Is certified wood more expensive?
The frustrating answer is maybe yes, depending on efficiencies in the supply chain, or maybe no, such as if FSC-certified suppliers, for instance, are competing with wood that's been harvested irresponsibly. FSC recommends you do comparison shopping among local suppliers and online.

Forest Stewardship Council = the gold standard
FSC is widely considered the best forestry certification program, although industry groups tend to consider it too strict-and environmentalists, too lax. The nonprofit was started by environmental groups in 1993.

Most agree FSC is a stronger certification than SFI, although to what extent is debatable, as both have downsides. FSC has very specific criteria for what constitutes responsible forest management, placing a big emphasis on environmental health. FSC certification is tougher than SFI in several categories, including how much clear-cutting is allowed and how much chemical pesticide can be used.

Downside of FSC: Because it's harder to achieve, it's harder to find in the store. But it's worth the extra effort, because consumer demand can help it spread to a broader audience. Just allow yourself some extra time to locate products, says BuildingGreen, a company that educates building professionals on green certifications.

Sustainable Forestry Initiative less rigorous
SFI has its roots in the logging industry, as an outgrowth of the American Forest and Paper Association, from which it still receives funding despite the fact that it's now a separate nonprofit. Because it takes money directly from the industry it polices, and because its certification process isn't as transparent as FSC's, you could reasonably doubt whose interests come first.

Still, SFI has toughened its standards over the years, including prohibiting logging of old-growth forests and limiting chemical pesticides. BuildingGreen deems it an acceptable solution when you can't find FSC products.

Caveat about green certifications for wood products
Forestry certifications aren't the final word on wood. Consider whether the whole package-everything that makes up those cabinets-is really green:
Glues

Paints

Finishes

The distance it has to be shipped to reach you

Alternative idea: Salvaging existing wood or buying products with a large amount of recycled content may be just as green a choice.

Visit houselogic.com for more articles like this. Reprinted from HouseLogic with permission of the NATIONAL ASSOCIATION OF REALTORS® Copyright 2012. All rights reserved.

© 2015 Dan Benton
Dan Benton - Realtor with Real Estate Brokers of Alaska
1577 C Street, Suite 101A., Anchorage, AK 99501
Phone: (907) 727-5279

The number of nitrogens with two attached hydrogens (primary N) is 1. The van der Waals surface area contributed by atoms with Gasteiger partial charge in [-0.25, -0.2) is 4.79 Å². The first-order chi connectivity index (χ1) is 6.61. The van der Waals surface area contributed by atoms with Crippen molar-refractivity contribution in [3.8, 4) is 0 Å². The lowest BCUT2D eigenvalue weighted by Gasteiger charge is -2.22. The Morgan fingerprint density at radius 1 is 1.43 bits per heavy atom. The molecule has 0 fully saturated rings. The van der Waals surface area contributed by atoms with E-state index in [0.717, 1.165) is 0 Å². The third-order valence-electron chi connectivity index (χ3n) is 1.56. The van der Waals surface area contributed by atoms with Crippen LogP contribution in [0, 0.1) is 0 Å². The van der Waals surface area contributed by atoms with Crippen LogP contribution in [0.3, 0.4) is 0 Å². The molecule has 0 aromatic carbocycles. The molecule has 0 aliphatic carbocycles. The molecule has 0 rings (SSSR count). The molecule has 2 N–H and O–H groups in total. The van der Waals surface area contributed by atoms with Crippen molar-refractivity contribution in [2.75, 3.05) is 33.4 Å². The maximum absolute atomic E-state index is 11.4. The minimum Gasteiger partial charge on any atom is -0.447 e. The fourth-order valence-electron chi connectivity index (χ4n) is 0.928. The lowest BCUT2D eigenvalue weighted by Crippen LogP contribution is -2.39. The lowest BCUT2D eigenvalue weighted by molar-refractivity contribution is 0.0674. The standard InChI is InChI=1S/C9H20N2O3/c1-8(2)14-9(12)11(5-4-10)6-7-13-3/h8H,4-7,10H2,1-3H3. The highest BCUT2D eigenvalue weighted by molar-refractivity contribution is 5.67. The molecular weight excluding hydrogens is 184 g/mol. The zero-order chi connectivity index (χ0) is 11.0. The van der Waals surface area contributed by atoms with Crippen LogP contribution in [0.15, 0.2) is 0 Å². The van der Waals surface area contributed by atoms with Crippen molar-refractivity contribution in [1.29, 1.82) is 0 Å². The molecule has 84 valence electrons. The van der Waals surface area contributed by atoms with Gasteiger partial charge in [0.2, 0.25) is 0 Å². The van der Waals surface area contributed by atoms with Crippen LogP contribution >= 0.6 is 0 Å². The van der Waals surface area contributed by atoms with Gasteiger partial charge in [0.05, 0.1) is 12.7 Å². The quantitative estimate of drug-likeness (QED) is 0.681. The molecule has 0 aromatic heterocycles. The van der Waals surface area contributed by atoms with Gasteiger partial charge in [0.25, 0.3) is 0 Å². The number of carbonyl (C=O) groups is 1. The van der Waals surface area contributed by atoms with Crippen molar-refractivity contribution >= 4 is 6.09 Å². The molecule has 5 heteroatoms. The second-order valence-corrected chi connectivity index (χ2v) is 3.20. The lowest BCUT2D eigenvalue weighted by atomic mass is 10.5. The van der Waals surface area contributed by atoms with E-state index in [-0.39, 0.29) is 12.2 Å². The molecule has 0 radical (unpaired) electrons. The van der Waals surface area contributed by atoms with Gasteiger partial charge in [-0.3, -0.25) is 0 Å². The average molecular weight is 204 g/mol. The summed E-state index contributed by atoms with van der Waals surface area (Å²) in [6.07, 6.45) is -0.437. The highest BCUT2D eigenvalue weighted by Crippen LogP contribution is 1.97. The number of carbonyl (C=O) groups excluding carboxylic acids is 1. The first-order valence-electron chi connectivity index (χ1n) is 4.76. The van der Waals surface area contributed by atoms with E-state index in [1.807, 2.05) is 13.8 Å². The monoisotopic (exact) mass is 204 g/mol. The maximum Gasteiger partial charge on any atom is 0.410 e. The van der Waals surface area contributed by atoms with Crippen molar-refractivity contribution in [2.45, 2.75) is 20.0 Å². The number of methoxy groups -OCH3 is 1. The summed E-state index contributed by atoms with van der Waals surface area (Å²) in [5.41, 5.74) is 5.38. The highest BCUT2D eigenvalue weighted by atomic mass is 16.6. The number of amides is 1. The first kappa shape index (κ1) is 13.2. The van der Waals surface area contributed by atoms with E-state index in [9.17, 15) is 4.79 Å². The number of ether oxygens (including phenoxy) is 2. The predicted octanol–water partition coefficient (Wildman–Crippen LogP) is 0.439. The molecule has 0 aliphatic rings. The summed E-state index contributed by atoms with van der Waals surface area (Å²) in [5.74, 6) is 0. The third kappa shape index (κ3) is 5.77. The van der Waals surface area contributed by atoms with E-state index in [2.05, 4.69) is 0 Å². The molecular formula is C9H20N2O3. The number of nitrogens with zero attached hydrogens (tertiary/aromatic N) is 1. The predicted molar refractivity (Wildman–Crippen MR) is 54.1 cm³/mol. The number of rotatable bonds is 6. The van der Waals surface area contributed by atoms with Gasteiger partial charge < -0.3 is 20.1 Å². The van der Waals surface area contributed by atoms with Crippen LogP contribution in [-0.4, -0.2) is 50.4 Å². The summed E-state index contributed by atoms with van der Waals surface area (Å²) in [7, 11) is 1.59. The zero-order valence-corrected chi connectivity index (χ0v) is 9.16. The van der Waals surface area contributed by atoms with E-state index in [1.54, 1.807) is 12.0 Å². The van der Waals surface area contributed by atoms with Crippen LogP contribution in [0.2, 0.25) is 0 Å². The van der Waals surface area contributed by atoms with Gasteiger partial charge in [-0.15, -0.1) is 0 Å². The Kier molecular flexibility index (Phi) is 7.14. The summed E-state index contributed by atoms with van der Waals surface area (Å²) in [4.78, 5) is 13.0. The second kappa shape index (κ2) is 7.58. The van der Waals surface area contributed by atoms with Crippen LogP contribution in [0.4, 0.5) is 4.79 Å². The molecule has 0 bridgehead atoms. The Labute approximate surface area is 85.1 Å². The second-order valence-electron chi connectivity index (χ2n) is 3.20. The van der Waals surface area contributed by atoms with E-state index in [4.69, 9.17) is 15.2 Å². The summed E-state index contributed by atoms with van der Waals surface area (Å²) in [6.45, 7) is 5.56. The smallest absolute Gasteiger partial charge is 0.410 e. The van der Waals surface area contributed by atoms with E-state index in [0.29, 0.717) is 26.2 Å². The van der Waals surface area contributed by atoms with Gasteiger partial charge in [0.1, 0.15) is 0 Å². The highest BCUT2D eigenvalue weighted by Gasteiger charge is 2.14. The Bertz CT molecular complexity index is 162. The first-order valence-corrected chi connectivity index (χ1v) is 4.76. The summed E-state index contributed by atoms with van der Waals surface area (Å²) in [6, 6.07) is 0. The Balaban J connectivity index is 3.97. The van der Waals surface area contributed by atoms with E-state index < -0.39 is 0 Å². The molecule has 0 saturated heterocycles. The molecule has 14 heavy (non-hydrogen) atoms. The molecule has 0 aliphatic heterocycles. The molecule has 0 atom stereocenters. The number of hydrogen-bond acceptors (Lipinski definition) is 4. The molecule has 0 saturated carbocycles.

Join Great Alaskan Homes on:
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Monday, August 4, 2014

7 Tips for Saving Energy in the Laundry Room

7 Tips for Saving Energy in the Laundry Room
Article From HouseLogic.com By: Douglas Trattner
Photo: Flickr CC License: ...love Maegan


Understanding your laundry room appliances is part of a smart plan to help you save energy in your home.
Good laundry room habits, including some occasional minor maintenance, can save energy and shave nearly $300 off your annual utility bills. That's because you can curb the biggest energy culprit: the cost of heating water.

Washing machine
The bulk of a washing machine's operating costs-around 90%, says Energy Star -go to replacing the hot water in the home's hot water tank. Reduce the amount of hot water the appliance uses, and you'll significantly shrink its associated utility bills. By washing fewer loads and doing those loads in cooler water, you can save around $200 per year.

1. Use cold water. Switching from hot wash to cold, according Michael Bluejay, also known as Mr.Electricity, who specializes in electricity savings, can shave up to $215 per year off your electric bill. If you have a high-efficiency washer or gas-fueled water heater, assume savings of about half that figure. Cold washes are generally as effective in getting clothes clean as hot.

2. Only wash full loads. Discounting the energy required to heat the water, it costs around $60 per year in electricity to run the washer, according to the U.S.Department of Energy. Because it takes just as much electricity to wash a small load as it does a full one, you'll save money by only washing full loads. By reducing the number of overall loads by one-quarter, you can save $15 a year.

Clothes dryer
Because it's essentially a "toaster with a fan," says Amanda Korane of The American Council for anEnergy-Efficient Economy, a nonprofit focused on advancing energy efficiency, the clothes dryer is a difficult appliance to make green. But that doesn't mean there aren't ways to lessen its impact on your utility bill to the tune of about $80 per year.

3. Spin it faster. Good dryer efficiency starts in the clothes washer. Setting the maximum spin speed in the washer will reduce the amount of time-and energy-it takes to get clothes dry. Many of today's high-speed washer spin cycles can cut dry times by as much as half compared with older models. If an average electric clothes dryer costs about $80 per year to operate, according to the DOE, savings can approach the $40 mark.

4. Clean lint filter and exhaust. Dryers have to work harder and longer to dry clothes when air doesn't freely flow. Cleaning the lint filter before every use and doing the same for the exhaust line once a year will help maintain maximum efficiency. Also, check that the duct hose is free from tight bends and obstructions. These small chores not only will save a few bucks per year, they will reduce the risk of fire.